Each week The NAIC’s Capital Markets Bureau monitors developments in the capital markets globally and analyzes their potential impact on the investment portfolios of US insurance companies. A list of archived Capital Markets Bureau Special Reports is available via the index.
Analysis of Insurance Industry Investment Portfolio Asset Mixes
The asset mix of an insurance company’s investment portfolio varies over time based on different influences, including both macroeconomic and industry-specific factors. The general state of the global economy, industry trends, market and political events also impact investment management decisions. Similar to other industries, an adjustment to risk appetite tends to also result in an adjustment to investment strategies and philosophies. In a strong economy, risk appetite tends to increase and the converse is true during poor economic conditions.
The NAIC Capital Markets Bureau studied the insurance industry’s portfolio mix across the five general insurance company types (life, property/casualty, fraternal, health and title) as of year-end 2010, year-end 2008 and year-end 2005. Depending on the insurer type, portfolio compositions could vary, due mostly to appropriately matching assets to liabilities and taking into consideration relative duration and liquidity risk. For example, life companies have longer-term liabilities than property/casualty companies; therefore, the former invests more heavily in longer-term assets, such as bonds with 30-year maturities, than the other industries.
Consistently in each of the three analyzed years, bonds represented the majority of insurance industry investments, ranging between 68% and 71% of total cash and invested assets. And, within the bond sector, the largest type across all three years was corporate bonds, ranging between approximately 43% and 48% of total bond investments. Investment across other asset types tended to vary.
This report discusses our findings relative to asset mixes, a breakdown of the bond sector and a further breakdown of the bond exposure as of year-end 2010 into sectors/industries. In addition, we show the asset mix and bond sector breakdown as of year-end 2008 and year-end 2005.
Year-End 2010 Investment Portfolios: Economic Distress Continues
As of year-end 2010, the U.S. economy seemed to be on a path to recovery; however, over the past few months, this has become uncertain. There is continued distress within the financial markets, particularly banks, as well as ongoing concerns about residential and commercial real estate, which appears to be worsening modestly. As a result, current market sentiment indicates a “flight to quality”; that is, a conscious move to safer, less-volatile and shorter duration investments.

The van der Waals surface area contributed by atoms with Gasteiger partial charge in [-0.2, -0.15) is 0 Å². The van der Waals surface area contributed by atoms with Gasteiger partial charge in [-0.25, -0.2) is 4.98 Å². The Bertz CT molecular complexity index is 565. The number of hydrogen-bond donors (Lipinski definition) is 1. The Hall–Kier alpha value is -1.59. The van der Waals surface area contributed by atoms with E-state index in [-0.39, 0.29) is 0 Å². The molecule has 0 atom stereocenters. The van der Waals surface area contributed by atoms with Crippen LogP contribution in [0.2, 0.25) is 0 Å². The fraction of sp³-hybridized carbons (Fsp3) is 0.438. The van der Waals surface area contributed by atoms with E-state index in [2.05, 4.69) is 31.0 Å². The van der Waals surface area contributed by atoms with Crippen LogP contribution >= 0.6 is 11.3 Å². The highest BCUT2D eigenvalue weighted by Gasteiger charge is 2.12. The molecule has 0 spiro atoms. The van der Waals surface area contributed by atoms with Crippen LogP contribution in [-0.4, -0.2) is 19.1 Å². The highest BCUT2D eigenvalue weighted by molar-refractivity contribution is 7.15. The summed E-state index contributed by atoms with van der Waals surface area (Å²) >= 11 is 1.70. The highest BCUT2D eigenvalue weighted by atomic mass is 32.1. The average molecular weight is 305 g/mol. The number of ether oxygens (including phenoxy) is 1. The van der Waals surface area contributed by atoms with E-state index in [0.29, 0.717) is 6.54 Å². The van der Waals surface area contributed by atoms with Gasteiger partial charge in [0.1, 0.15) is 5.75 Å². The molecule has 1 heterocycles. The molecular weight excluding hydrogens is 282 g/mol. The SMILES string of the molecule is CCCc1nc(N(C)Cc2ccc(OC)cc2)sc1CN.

At the same time, the insurance industry invests with certain overall strategies in mind, such as matching assets to liabilities in terms of maturity and interest rate risk, including managing duration; liquidity requirements; and overall risk appetite/volatility tolerance. Combined with the investment strategies that each insurance company has documented in their statement of investment policy and guidelines, they also take into consideration macroeconomic trends and fundamental credit analysis in determining their investment portfolio composition.
As the table above shows, as of year-end 2010, the majority of insurance industry investments were in bonds (69.7% of total cash and invested assets) followed by investments in common stock (10.3%). Bonds also were the largest component of investment portfolios across each of the five insurance company types. Bonds include categories such as corporate debt, municipal bonds, structured securities, U.S. government bonds and foreign government bonds. In addition, as of year-end 2010, more detailed information was available regarding insurance company investments’ book adjusted carrying value (BACV) of securities lending collateral and derivatives exposure, both of which were less than 1% of total cash and invested assets for the entire industry. Note that the market typically refers to notional values, and not BACV, when referring to derivatives.
Life companies accounted for the majority of industry cash and invested assets in terms of BACV, at 65% of total cash and invested assets as of year-end 2010. Property/casualty companies represented the second-largest, at 30.1% of total cash and invested assets. Because life companies hold the largest amount of industry invested cash and assets, we analyzed the investment portfolios’ asset type breakdown by life company size using the most recent data available (July 2011). As the table below shows, corporate bonds are, consistently and by far, the largest asset type regardless of company size. And, bonds in aggregate (that is, corporate bonds, structured securities and U.S. government bonds) represent at least 80% of invested assets across all life company sizes.